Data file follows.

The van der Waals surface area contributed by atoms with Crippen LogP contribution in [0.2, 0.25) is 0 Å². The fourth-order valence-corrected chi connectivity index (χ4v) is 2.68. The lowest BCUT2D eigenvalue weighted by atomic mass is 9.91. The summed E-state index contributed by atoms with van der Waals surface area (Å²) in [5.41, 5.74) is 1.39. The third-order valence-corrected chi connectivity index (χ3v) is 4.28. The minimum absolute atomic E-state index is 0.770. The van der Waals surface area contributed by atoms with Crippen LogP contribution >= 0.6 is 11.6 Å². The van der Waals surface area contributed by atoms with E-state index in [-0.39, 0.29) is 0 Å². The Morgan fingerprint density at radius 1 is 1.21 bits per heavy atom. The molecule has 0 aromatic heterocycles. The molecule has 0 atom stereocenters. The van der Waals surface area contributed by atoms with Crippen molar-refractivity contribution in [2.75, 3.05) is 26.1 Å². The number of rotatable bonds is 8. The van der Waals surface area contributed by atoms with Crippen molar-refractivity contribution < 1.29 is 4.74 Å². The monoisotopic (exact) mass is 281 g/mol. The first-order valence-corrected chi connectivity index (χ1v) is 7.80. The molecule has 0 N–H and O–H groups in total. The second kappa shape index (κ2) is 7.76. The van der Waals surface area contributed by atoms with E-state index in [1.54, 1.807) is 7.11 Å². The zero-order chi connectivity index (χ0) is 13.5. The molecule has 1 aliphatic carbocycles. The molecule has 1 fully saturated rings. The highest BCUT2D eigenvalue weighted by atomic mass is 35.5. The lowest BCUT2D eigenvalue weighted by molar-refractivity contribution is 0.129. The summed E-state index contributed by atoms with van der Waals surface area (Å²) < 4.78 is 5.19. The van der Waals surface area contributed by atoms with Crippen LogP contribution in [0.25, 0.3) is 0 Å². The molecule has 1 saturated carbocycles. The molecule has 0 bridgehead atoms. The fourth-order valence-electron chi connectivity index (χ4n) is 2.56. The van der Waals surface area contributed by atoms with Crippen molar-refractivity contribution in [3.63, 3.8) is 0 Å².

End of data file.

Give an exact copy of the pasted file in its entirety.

The van der Waals surface area contributed by atoms with Crippen LogP contribution in [0.2, 0.25) is 0 Å². The fourth-order valence-corrected chi connectivity index (χ4v) is 2.68. The lowest BCUT2D eigenvalue weighted by atomic mass is 9.91. The summed E-state index contributed by atoms with van der Waals surface area (Å²) in [5.41, 5.74) is 1.39. The third-order valence-corrected chi connectivity index (χ3v) is 4.28. The minimum absolute atomic E-state index is 0.770. The van der Waals surface area contributed by atoms with Crippen LogP contribution >= 0.6 is 11.6 Å². The van der Waals surface area contributed by atoms with E-state index in [-0.39, 0.29) is 0 Å². The Morgan fingerprint density at radius 1 is 1.21 bits per heavy atom. The molecule has 0 aromatic heterocycles. The molecule has 0 atom stereocenters. The van der Waals surface area contributed by atoms with Crippen molar-refractivity contribution in [2.75, 3.05) is 26.1 Å². The number of rotatable bonds is 8. The van der Waals surface area contributed by atoms with Crippen molar-refractivity contribution < 1.29 is 4.74 Å². The monoisotopic (exact) mass is 281 g/mol. The first-order valence-corrected chi connectivity index (χ1v) is 7.80. The molecule has 0 N–H and O–H groups in total. The second kappa shape index (κ2) is 7.76. The van der Waals surface area contributed by atoms with E-state index in [1.54, 1.807) is 7.11 Å². The zero-order chi connectivity index (χ0) is 13.5. The molecule has 1 aliphatic carbocycles. The molecule has 1 fully saturated rings. The highest BCUT2D eigenvalue weighted by atomic mass is 35.5. The lowest BCUT2D eigenvalue weighted by molar-refractivity contribution is 0.129. The summed E-state index contributed by atoms with van der Waals surface area (Å²) < 4.78 is 5.19. The van der Waals surface area contributed by atoms with Crippen LogP contribution in [0.25, 0.3) is 0 Å². The molecule has 1 saturated carbocycles. The molecule has 0 bridgehead atoms. The fourth-order valence-electron chi connectivity index (χ4n) is 2.56. The van der Waals surface area contributed by atoms with Crippen molar-refractivity contribution in [3.63, 3.8) is 0 Å².